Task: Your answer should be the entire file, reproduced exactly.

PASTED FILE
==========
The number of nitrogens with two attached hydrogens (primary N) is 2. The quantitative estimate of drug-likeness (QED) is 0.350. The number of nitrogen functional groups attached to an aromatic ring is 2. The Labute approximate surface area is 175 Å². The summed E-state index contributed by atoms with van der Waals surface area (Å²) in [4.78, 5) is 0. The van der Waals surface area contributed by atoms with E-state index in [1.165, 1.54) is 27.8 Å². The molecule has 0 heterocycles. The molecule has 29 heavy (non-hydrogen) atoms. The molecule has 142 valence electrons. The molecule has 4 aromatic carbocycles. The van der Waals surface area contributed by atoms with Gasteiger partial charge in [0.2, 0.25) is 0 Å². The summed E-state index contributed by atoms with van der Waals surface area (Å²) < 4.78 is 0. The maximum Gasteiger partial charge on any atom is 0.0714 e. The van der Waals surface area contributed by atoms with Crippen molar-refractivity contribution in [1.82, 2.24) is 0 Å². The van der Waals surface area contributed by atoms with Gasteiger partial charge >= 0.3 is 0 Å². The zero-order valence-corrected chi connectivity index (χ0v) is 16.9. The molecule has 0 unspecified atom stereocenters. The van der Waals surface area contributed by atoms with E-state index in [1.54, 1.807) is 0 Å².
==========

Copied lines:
The number of nitrogens with two attached hydrogens (primary N) is 2. The quantitative estimate of drug-likeness (QED) is 0.350. The number of nitrogen functional groups attached to an aromatic ring is 2. The Labute approximate surface area is 175 Å². The summed E-state index contributed by atoms with van der Waals surface area (Å²) in [4.78, 5) is 0. The van der Waals surface area contributed by atoms with E-state index in [1.165, 1.54) is 27.8 Å². The molecule has 0 heterocycles. The molecule has 29 heavy (non-hydrogen) atoms. The molecule has 142 valence electrons. The molecule has 4 aromatic carbocycles. The van der Waals surface area contributed by atoms with Gasteiger partial charge in [0.2, 0.25) is 0 Å². The summed E-state index contributed by atoms with van der Waals surface area (Å²) < 4.78 is 0. The maximum Gasteiger partial charge on any atom is 0.0714 e. The van der Waals surface area contributed by atoms with Crippen molar-refractivity contribution in [1.82, 2.24) is 0 Å². The van der Waals surface area contributed by atoms with Gasteiger partial charge >= 0.3 is 0 Å². The zero-order valence-corrected chi connectivity index (χ0v) is 16.9. The molecule has 0 unspecified atom stereocenters. The van der Waals surface area contributed by atoms with E-state index in [1.54, 1.807) is 0 Å².